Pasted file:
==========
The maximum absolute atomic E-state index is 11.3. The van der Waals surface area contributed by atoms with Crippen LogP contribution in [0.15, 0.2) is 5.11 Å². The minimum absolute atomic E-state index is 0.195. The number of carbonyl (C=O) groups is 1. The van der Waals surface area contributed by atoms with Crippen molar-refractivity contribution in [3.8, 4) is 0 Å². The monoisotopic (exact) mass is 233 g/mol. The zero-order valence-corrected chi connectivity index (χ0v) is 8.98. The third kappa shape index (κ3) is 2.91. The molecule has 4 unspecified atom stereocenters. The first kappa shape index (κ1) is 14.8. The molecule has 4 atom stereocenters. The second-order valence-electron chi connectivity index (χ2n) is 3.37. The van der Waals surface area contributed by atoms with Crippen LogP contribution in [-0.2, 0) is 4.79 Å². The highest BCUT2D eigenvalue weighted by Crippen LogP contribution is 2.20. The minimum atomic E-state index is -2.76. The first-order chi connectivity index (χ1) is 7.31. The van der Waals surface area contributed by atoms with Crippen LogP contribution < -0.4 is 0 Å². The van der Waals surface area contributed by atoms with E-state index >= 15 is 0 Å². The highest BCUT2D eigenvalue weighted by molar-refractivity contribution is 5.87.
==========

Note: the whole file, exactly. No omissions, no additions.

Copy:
The maximum absolute atomic E-state index is 11.3. The van der Waals surface area contributed by atoms with Crippen LogP contribution in [0.15, 0.2) is 5.11 Å². The minimum absolute atomic E-state index is 0.195. The number of carbonyl (C=O) groups is 1. The van der Waals surface area contributed by atoms with Crippen molar-refractivity contribution in [3.8, 4) is 0 Å². The monoisotopic (exact) mass is 233 g/mol. The zero-order valence-corrected chi connectivity index (χ0v) is 8.98. The third kappa shape index (κ3) is 2.91. The molecule has 4 unspecified atom stereocenters. The first kappa shape index (κ1) is 14.8. The molecule has 4 atom stereocenters. The second-order valence-electron chi connectivity index (χ2n) is 3.37. The van der Waals surface area contributed by atoms with Crippen LogP contribution in [-0.2, 0) is 4.79 Å². The highest BCUT2D eigenvalue weighted by Crippen LogP contribution is 2.20. The minimum atomic E-state index is -2.76. The first-order chi connectivity index (χ1) is 7.31. The van der Waals surface area contributed by atoms with Crippen LogP contribution < -0.4 is 0 Å². The van der Waals surface area contributed by atoms with E-state index >= 15 is 0 Å². The highest BCUT2D eigenvalue weighted by molar-refractivity contribution is 5.87.